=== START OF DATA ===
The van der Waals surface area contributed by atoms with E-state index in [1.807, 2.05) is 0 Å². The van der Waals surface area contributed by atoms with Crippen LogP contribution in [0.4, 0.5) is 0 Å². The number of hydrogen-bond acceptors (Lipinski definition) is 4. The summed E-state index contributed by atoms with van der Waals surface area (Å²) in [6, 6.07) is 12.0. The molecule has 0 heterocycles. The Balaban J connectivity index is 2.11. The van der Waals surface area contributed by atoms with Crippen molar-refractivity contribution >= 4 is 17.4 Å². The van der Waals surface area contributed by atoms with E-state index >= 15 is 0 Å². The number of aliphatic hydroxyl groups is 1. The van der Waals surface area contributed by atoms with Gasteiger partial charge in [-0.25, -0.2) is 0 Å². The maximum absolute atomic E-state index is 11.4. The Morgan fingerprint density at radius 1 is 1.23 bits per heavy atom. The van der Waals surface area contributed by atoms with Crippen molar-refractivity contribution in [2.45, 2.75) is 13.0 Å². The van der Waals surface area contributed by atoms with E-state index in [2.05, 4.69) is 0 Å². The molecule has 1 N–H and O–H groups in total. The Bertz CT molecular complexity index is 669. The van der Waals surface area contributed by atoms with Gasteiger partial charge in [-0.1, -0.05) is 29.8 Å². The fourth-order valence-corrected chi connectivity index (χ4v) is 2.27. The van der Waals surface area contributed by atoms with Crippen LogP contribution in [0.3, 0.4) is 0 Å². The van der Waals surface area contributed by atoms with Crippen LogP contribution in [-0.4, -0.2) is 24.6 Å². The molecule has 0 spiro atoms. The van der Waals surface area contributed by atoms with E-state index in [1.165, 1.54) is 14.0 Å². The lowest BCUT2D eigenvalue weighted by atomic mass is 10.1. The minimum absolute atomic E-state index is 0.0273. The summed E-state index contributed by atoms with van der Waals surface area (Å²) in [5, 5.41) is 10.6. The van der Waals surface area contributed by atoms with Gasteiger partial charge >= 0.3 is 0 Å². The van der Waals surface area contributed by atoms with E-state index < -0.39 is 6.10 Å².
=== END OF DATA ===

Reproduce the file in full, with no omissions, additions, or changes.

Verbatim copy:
The van der Waals surface area contributed by atoms with E-state index in [1.807, 2.05) is 0 Å². The van der Waals surface area contributed by atoms with Crippen LogP contribution in [0.4, 0.5) is 0 Å². The number of hydrogen-bond acceptors (Lipinski definition) is 4. The summed E-state index contributed by atoms with van der Waals surface area (Å²) in [6, 6.07) is 12.0. The molecule has 0 heterocycles. The Balaban J connectivity index is 2.11. The van der Waals surface area contributed by atoms with Crippen molar-refractivity contribution >= 4 is 17.4 Å². The van der Waals surface area contributed by atoms with E-state index >= 15 is 0 Å². The number of aliphatic hydroxyl groups is 1. The van der Waals surface area contributed by atoms with Gasteiger partial charge in [-0.25, -0.2) is 0 Å². The maximum absolute atomic E-state index is 11.4. The Morgan fingerprint density at radius 1 is 1.23 bits per heavy atom. The van der Waals surface area contributed by atoms with Crippen molar-refractivity contribution in [2.45, 2.75) is 13.0 Å². The van der Waals surface area contributed by atoms with E-state index in [2.05, 4.69) is 0 Å². The molecule has 1 N–H and O–H groups in total. The Bertz CT molecular complexity index is 669. The van der Waals surface area contributed by atoms with Gasteiger partial charge in [-0.1, -0.05) is 29.8 Å². The fourth-order valence-corrected chi connectivity index (χ4v) is 2.27. The van der Waals surface area contributed by atoms with Crippen LogP contribution in [0.3, 0.4) is 0 Å². The van der Waals surface area contributed by atoms with Crippen LogP contribution in [-0.4, -0.2) is 24.6 Å². The molecule has 0 spiro atoms. The van der Waals surface area contributed by atoms with E-state index in [1.165, 1.54) is 14.0 Å². The lowest BCUT2D eigenvalue weighted by atomic mass is 10.1. The minimum absolute atomic E-state index is 0.0273. The summed E-state index contributed by atoms with van der Waals surface area (Å²) in [5, 5.41) is 10.6. The van der Waals surface area contributed by atoms with Gasteiger partial charge >= 0.3 is 0 Å². The van der Waals surface area contributed by atoms with E-state index < -0.39 is 6.10 Å².